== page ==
A couple weeks ago here we conducted an unofficial survey inspired by this gorgeous shot of Ms. Obama: “Who is your favorite First Spouse?” Although the question was ostensibly about the spouses of any world leaders, all of the answers that I received – and that I could think of – focused on First Ladies (with a few hypotheticals for a former president). The results:
Michelle Obama as the overwhelming winner
Lady Bird Johnson
Honorable mentions were also given to Jacqueline Kennedy-Onassis, Hillary Clinton, Barbara Bush, and Laura Bush.
Personally, since Obama is from my hometown and went to my high school – ten years earlier, I should add solely because I have a hard time letting go of my youth – I feel a personal connection to her. But even beyond that, I find her to be remarkably strong – like Ms. Rodham-Clinton herself – but with an intelligent grace rarely seen even amongst the First Lady Club.
I was within the Chrisitan Right during the Clinton years, and I heard some naughty, ugly accusations against the then-first lady – including that she had an affair connecting to a bad investment gone haywire and the whole scandal was covered up in murder made to look like suicide. I don’t think it’s fair to compare the travails of the oppressed – even the wealthy ones such as Obama and Rodham-Clinton, so I’ll refrain from saying who has it worse. That would be, after all, playing into the thugs’ hands.
Having said that, outside of personal preference, I would have to go with Eleanor Roosevelt as the greatest first lady of all time, and one of the better, high-profile leaders in the US.
She came from a fabled aristocratoc family, the Roosevelts (Theodore was her uncle and Franklin was a fifth cousin), but since she lost both of her parents at an early age and realized that she could not rely on her loks to garner her attention, Eleanor became a force to reckon with. It was through this that she was able to simultaneously woo Franklin D Roosevelt and be his conscience. For one of their first dates, she took him to the slums of New York, exposing the upper-class socialite to a world he wasn’t aware of before. This would send him down a decidedly different route. Although he still largely identified with the uber-wealth of his family and class, I find this a foretelling of this nation and his role in it.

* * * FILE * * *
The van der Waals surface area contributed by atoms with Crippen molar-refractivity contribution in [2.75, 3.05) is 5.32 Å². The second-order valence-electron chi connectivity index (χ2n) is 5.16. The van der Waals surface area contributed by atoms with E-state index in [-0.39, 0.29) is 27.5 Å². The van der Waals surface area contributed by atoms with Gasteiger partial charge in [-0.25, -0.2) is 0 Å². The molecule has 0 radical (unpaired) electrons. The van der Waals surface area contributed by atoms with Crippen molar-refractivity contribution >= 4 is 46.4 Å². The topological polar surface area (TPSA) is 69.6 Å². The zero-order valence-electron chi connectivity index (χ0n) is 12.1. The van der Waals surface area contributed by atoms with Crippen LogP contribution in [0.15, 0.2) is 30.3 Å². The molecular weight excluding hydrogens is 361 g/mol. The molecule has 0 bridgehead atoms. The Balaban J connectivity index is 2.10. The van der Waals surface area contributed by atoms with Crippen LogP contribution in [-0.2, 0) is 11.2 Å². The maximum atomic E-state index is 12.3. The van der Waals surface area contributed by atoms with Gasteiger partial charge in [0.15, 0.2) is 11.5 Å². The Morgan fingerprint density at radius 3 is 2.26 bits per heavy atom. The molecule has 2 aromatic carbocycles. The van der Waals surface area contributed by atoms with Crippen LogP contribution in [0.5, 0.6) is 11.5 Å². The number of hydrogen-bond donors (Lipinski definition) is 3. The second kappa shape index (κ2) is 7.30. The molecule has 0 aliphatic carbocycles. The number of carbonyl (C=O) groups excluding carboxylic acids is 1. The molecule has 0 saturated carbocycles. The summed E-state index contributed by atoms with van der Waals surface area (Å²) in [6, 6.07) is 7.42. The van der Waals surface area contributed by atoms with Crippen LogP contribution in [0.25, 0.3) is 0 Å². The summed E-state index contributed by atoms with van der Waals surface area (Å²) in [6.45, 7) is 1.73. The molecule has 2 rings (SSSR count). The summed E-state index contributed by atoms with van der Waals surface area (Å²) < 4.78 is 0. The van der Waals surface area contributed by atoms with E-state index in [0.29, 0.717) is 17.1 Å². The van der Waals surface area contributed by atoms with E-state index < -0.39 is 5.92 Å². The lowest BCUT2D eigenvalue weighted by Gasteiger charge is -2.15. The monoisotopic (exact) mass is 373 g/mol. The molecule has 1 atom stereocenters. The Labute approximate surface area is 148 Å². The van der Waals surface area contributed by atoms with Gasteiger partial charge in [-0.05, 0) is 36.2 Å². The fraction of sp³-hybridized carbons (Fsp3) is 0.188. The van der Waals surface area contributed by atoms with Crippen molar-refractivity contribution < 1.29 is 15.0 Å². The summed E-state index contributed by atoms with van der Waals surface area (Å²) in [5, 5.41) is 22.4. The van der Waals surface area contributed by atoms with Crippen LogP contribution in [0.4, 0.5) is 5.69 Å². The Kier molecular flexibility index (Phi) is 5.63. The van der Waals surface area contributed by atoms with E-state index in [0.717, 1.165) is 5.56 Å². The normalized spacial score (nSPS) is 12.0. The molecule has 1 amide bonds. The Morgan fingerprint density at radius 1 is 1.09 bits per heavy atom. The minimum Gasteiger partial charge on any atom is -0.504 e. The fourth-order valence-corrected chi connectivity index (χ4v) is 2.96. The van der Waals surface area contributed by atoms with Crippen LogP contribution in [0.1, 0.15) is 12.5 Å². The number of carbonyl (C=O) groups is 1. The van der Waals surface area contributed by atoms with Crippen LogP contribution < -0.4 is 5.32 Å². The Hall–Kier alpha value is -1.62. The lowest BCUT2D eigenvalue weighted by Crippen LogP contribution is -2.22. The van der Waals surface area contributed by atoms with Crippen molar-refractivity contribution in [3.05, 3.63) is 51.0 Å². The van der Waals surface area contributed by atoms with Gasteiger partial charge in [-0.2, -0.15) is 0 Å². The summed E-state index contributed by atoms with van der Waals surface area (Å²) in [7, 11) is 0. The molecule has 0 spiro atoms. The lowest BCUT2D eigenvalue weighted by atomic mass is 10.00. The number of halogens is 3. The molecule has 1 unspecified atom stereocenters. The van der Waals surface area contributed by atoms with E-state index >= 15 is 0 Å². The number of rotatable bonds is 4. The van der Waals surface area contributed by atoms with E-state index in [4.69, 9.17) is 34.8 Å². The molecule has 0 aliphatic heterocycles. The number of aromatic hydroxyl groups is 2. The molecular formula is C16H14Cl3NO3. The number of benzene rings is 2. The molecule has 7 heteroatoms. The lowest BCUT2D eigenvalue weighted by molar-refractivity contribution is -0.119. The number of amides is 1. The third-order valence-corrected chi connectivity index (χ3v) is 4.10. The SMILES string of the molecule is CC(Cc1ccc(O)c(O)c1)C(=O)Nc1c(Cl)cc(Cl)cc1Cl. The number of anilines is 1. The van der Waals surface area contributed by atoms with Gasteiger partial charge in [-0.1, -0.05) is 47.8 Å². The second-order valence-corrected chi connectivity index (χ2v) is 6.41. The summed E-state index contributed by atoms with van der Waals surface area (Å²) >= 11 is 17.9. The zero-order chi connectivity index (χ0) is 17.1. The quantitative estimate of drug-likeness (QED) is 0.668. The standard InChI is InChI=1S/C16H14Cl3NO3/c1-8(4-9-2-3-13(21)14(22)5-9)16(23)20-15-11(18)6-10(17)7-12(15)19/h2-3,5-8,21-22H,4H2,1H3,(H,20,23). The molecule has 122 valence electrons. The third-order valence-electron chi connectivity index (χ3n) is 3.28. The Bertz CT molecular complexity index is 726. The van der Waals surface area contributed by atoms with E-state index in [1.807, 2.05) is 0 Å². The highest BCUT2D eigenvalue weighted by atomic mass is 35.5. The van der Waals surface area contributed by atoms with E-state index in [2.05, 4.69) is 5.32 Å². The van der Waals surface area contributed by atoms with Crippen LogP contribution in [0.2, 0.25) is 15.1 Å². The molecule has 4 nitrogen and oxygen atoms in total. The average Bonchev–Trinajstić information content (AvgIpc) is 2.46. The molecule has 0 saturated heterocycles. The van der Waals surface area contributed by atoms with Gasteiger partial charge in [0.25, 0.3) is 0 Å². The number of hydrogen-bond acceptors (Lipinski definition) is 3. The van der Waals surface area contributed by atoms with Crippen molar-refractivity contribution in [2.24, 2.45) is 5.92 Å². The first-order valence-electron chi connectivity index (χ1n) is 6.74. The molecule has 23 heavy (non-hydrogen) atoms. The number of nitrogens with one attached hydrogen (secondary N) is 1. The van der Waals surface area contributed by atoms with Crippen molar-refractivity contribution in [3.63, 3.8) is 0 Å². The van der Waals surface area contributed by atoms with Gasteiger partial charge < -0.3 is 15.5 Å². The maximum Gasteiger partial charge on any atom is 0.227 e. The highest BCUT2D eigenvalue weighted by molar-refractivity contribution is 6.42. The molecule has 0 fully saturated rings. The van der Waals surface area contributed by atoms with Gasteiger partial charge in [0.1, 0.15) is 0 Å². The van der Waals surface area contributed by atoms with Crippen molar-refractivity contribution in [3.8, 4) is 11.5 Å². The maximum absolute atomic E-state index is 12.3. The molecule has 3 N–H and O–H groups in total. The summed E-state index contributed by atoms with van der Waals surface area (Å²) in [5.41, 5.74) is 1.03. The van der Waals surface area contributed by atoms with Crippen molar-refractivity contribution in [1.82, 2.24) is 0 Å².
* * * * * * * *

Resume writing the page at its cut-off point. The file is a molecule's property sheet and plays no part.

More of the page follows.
|Fly me to the moon…|
While First Lady, Eleanor lobbied hard for the rights of the poor, minorities, and women. During WWII, she tried to prevent her husband from signing the order that set up the internment camps. She traveled extensively during the Great Depression, putting a human face on a fairly human, but still distant, Washington establishment. She met and encouraged one of the architects of the Selma bus boycott.
Ms. Roosevelt was a cheerleader for the establishment of the United Nations. And, she helped to form the Declaration of Human Rights in the fifties. Her role in that was pivotal as she was to the president in his communication efforts with the American people. Eleanor played the role of the common person, keeping high-minded scholars honest in language so that the regular citizen can understand.
Where, after all, do universal human rights begin? In small places, close to home – so close and so small that they cannot be seen on any maps of the world. Yet they are the world of the individual person; the neighborhood he lives in; the school or college he attends; the factory, farm, or office where he works. Such are the places where every man, woman, and child seeks equal justice, equal opportunity, equal dignity without discrimination. Unless these rights have meaning there, they have little meaning anywhere. Without concerted citizen action to uphold them close to home, we shall look in vain for progress in the larger world.
Yeah, that’s hot.